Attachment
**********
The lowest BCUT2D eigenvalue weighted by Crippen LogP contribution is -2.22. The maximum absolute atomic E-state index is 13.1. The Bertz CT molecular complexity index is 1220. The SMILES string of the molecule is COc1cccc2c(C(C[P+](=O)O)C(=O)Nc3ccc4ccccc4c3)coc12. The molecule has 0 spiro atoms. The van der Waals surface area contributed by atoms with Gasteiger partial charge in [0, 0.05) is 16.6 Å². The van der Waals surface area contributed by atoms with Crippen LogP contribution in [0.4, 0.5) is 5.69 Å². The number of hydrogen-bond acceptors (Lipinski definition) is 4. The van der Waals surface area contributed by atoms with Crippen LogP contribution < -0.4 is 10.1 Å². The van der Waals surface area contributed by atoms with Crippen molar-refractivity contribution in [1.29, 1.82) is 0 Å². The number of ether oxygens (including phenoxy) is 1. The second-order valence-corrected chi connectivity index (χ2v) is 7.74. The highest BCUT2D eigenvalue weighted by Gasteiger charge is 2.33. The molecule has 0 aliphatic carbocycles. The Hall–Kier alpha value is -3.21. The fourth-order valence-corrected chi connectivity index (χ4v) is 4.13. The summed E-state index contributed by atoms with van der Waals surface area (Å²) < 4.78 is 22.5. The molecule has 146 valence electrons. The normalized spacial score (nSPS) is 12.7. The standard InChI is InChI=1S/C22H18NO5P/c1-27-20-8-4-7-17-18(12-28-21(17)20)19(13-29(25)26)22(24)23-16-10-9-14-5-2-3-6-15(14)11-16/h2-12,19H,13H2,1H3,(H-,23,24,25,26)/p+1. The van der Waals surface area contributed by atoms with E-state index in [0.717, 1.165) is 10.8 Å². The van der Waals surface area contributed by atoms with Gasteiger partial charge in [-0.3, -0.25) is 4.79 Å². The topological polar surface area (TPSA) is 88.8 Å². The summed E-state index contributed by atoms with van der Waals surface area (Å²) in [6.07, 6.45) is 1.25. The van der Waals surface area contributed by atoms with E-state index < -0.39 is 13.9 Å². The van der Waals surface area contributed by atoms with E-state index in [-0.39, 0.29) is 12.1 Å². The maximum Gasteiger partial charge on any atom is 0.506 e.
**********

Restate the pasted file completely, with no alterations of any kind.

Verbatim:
The lowest BCUT2D eigenvalue weighted by Crippen LogP contribution is -2.22. The maximum absolute atomic E-state index is 13.1. The Bertz CT molecular complexity index is 1220. The SMILES string of the molecule is COc1cccc2c(C(C[P+](=O)O)C(=O)Nc3ccc4ccccc4c3)coc12. The molecule has 0 spiro atoms. The van der Waals surface area contributed by atoms with Gasteiger partial charge in [0, 0.05) is 16.6 Å². The van der Waals surface area contributed by atoms with Crippen LogP contribution in [0.4, 0.5) is 5.69 Å². The number of hydrogen-bond acceptors (Lipinski definition) is 4. The van der Waals surface area contributed by atoms with Crippen LogP contribution < -0.4 is 10.1 Å². The van der Waals surface area contributed by atoms with Crippen molar-refractivity contribution in [1.29, 1.82) is 0 Å². The number of ether oxygens (including phenoxy) is 1. The second-order valence-corrected chi connectivity index (χ2v) is 7.74. The highest BCUT2D eigenvalue weighted by Gasteiger charge is 2.33. The molecule has 0 aliphatic carbocycles. The Hall–Kier alpha value is -3.21. The fourth-order valence-corrected chi connectivity index (χ4v) is 4.13. The summed E-state index contributed by atoms with van der Waals surface area (Å²) < 4.78 is 22.5. The molecule has 146 valence electrons. The normalized spacial score (nSPS) is 12.7. The standard InChI is InChI=1S/C22H18NO5P/c1-27-20-8-4-7-17-18(12-28-21(17)20)19(13-29(25)26)22(24)23-16-10-9-14-5-2-3-6-15(14)11-16/h2-12,19H,13H2,1H3,(H-,23,24,25,26)/p+1. The van der Waals surface area contributed by atoms with E-state index in [0.717, 1.165) is 10.8 Å². The van der Waals surface area contributed by atoms with Gasteiger partial charge in [-0.3, -0.25) is 4.79 Å². The topological polar surface area (TPSA) is 88.8 Å². The summed E-state index contributed by atoms with van der Waals surface area (Å²) in [6.07, 6.45) is 1.25. The van der Waals surface area contributed by atoms with E-state index < -0.39 is 13.9 Å². The van der Waals surface area contributed by atoms with E-state index in [-0.39, 0.29) is 12.1 Å². The maximum Gasteiger partial charge on any atom is 0.506 e.